• The Lhasapoo is considered a "hypoallergenic" or non-shedding, more allergy-friendly mixed breed, so they are a great choice for allergy sufferers. Their coats will require daily brushing to prevent the hair from becoming matted.
    • Because the Lhasapoo is a small dog, they can easily be injured by small children during playtime. Lhasapoos would prefer to be around older children or children that are shown how to properly handle a dog and play gently.
    • Lhasapoos can get along with other animals if introduced at a very young age, and in a slow and gradual manner, but they may prefer to be the only pet in the household.
    • The Lhasapoo is prone to anxiety and can be destructive if they're left alone or become distressed.
    • Lhasapoos are protective and eager to please. They tend to inherit a bit of yappiness and may bark at strangers. Food rewards and positive reinforcement go a long way in training these dogs.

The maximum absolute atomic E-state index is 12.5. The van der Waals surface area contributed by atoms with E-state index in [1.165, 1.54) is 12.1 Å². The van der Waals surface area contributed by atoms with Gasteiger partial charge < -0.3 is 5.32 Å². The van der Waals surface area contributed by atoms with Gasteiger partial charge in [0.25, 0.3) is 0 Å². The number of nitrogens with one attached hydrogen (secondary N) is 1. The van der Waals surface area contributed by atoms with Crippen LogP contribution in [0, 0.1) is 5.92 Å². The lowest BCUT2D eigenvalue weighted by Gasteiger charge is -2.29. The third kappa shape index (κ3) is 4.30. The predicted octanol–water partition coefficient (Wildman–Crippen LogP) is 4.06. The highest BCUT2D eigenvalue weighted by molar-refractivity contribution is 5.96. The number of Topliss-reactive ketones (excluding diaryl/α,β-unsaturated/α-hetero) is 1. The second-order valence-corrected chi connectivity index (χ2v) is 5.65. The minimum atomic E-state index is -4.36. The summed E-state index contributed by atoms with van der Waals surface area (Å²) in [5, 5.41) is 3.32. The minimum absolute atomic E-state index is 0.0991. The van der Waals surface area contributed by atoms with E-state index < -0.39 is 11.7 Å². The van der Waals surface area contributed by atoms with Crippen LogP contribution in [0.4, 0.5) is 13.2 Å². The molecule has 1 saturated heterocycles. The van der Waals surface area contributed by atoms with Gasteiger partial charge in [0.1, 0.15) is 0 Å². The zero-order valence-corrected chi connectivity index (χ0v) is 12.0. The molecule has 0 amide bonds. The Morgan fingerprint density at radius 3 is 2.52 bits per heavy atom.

• Lhasapoos have moderate energy levels. Make sure your dog gets at least one-hour long walk per day with a few games of fetch or a trip to the dog park, as well.
  • History

    The Lhasapoo dog breed may have existed naturally over the years, but designer dog breeders started intentionally mixing Lhasa Apsos and Poodles about ten to 20 years ago, likely in North America.

    Breeders wanted to mix the two parent breeds to minimize the breathing problems due to the short snout of the Lhasa Apso, and to create a breed that is perfect for those suffering from allergies by adding the coat of the Poodle. They continued to create Lhasapoos as the demand for these adorable pups climbed.

    Even though the Lhasapoo got their start as a designer breed, some have ended up in shelters or in the care of rescue groups. Consider adoption if you decide this is the right breed for you.

    Check your local shelters, look up Lhasapoo rescues, or check with breed specific Poodle or Lhasa Apso rescues, as they sometimes take in mixed breed dogs and find homes for them.

  • Size

    As the Lhasapoo is still a relatively new mixed breed, there are few standards when it comes to size. That said, as a cross between Lhasa Apso and Poodle parents, you can expect Lhasapoos to be on the small side.